Organised annually by Union Ministry for Women and Child Development, the 5th edition of Women Of India National Organic Festival was held from 26th October, 2018 to 4th November, 2018. The 10-day festival which is organised to boost women entrepreneurs and farmers in the organic field from different parts of India was held at Indira Gandhi National Centre For Arts (IGNCA) in the capital this year.
The fair brought producers and manufacturers from 28 Indian states under one roof, showcasing over 1200 products and food grains. The fair welcomed over 500 women from Leh to Kanyakumari and from Kohima to Kutch. The Union Ministry of Women and Child Development also provided travel and accommodation to the participants of the festival keeping in mind the financial conditions that they come from. This was a major reason behind such a huge participation of women and farmers at the festival. The products showcased by them included varieties of rice, several varieties of millets, organic ice creams, ready-to-eat meals and snacks, oils, honey, tea, coffee, skin care, aromatherapy products, solar products, kitchen composers, organic seeds, organic cotton fabrics, among other bioproducts.
For the first time, ‘The Vegan Project’ and Food Court with cooked-on-site delicacies were also available at the festival.
India is home to 30 per cent of the total organic producers in the world, but accounts for just 2.59 per cent (1.5 million hectares) of the total organic cultivation area of 57.8 million hectares, according to the World of Organic Agriculture 2018 report.
India has been a part of the organic farming revolution with over 160 million hectares of cultivable land. Better quality of produce fetches enhanced prices and adds approximately 20% to the incomes of related farmers. Overall, the income and savings of a farmer using exclusively organic methods in agriculture increases by over 50% since there is no investment in costly chemical pesticides, fertilizers, and preservatives. Yet, even though India has the largest number of Organic farmers, most of them are struggling. The cost of organic farming is high and the policy and reforms for farmers are poor, according to ASSOCHAM and Ernst & Young.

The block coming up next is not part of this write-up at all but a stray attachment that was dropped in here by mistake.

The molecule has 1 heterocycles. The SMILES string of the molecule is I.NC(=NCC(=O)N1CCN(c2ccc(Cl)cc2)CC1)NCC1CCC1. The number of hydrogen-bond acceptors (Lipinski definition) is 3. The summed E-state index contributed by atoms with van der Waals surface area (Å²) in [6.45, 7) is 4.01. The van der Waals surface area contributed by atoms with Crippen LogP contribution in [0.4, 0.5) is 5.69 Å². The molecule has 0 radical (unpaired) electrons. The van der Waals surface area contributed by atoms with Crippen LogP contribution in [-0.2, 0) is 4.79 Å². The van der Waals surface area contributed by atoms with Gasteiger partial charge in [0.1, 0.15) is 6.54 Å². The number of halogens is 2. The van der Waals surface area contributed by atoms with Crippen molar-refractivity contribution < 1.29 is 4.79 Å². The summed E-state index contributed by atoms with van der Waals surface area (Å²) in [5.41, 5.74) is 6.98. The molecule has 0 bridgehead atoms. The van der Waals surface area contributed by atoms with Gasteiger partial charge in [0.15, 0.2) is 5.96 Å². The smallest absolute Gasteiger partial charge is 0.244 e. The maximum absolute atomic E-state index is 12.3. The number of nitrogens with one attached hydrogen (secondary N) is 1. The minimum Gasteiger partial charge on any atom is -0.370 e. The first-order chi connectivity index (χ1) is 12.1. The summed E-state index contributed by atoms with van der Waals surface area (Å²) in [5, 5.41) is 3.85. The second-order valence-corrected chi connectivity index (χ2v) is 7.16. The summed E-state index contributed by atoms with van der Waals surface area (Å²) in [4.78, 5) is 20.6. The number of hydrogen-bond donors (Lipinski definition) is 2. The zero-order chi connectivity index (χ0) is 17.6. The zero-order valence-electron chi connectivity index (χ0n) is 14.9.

In Rajasthan, farmers are sticking to chemical farming despite being aware of its ill effects on both the crop and the soil because of the low productivity and return from organic farming.
Maneka Sanjay Gandhi, Union Minister for Women and Child Development inaugurated the exhibition & said, “Organic options encourage consumers to adopt a healthier lifestyle while helping to protect the planet and its eroding natural resources. The Women of India Organic Festival highlights the health and environmental advantages of organic goods, provides a platform for women engaged in this field and encourages the development of sustainable and easily accessible sales outlets for women producers from the remotest corners of India. The WOI festival has given a successful platform to empower women farmers and entrepreneurs in a festive and fruitful manner for the past four years. It is a matter of great satisfaction for me that the Ministry’s efforts ultimately boost these illustrious rural women’s local communities and economies by creating jobs and keeping farmers thriving in addition to spreading awareness about the benefits of organic products.”
Therefore, the festival was not only held to promote the women and farmers engaged in organic farming, but also to encourage others to follow suit and encourage the organic farming culture. The festival had dual benefits, while promoting organic farming the aim was also to promote a healthier lifestyle for the people in the cities. The change in venue to the capital was also made primarily to increase reach and accessibility. The entry for the event was kept free of cost along with free parking to ensure maximum number of visitors. This year, the total sales by the women farmers and entrepreneurs who came from 26 states, were a record of over Rs. 2.75 crore, up from Rs. 1.84 crore of the last edition.